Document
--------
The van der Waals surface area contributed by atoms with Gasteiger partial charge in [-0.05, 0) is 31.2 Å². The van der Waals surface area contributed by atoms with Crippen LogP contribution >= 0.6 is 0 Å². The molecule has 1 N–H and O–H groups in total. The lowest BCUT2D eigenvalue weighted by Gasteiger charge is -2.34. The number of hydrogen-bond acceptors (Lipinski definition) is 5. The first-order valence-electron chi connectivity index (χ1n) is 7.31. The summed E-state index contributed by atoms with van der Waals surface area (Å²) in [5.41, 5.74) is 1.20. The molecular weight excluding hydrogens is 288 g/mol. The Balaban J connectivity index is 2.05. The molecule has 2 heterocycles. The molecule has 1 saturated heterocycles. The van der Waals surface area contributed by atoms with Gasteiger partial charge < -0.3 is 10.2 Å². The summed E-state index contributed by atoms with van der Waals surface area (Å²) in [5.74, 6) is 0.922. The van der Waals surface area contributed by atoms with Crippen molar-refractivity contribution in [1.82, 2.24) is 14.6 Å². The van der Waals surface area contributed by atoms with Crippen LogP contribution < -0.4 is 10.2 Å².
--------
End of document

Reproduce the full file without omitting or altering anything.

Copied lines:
The van der Waals surface area contributed by atoms with Gasteiger partial charge in [-0.05, 0) is 31.2 Å². The van der Waals surface area contributed by atoms with Crippen LogP contribution >= 0.6 is 0 Å². The molecule has 1 N–H and O–H groups in total. The lowest BCUT2D eigenvalue weighted by Gasteiger charge is -2.34. The number of hydrogen-bond acceptors (Lipinski definition) is 5. The first-order valence-electron chi connectivity index (χ1n) is 7.31. The summed E-state index contributed by atoms with van der Waals surface area (Å²) in [5.41, 5.74) is 1.20. The molecular weight excluding hydrogens is 288 g/mol. The Balaban J connectivity index is 2.05. The molecule has 2 heterocycles. The molecule has 1 saturated heterocycles. The van der Waals surface area contributed by atoms with Gasteiger partial charge < -0.3 is 10.2 Å². The summed E-state index contributed by atoms with van der Waals surface area (Å²) in [5.74, 6) is 0.922. The van der Waals surface area contributed by atoms with Crippen molar-refractivity contribution in [1.82, 2.24) is 14.6 Å². The van der Waals surface area contributed by atoms with Crippen LogP contribution < -0.4 is 10.2 Å².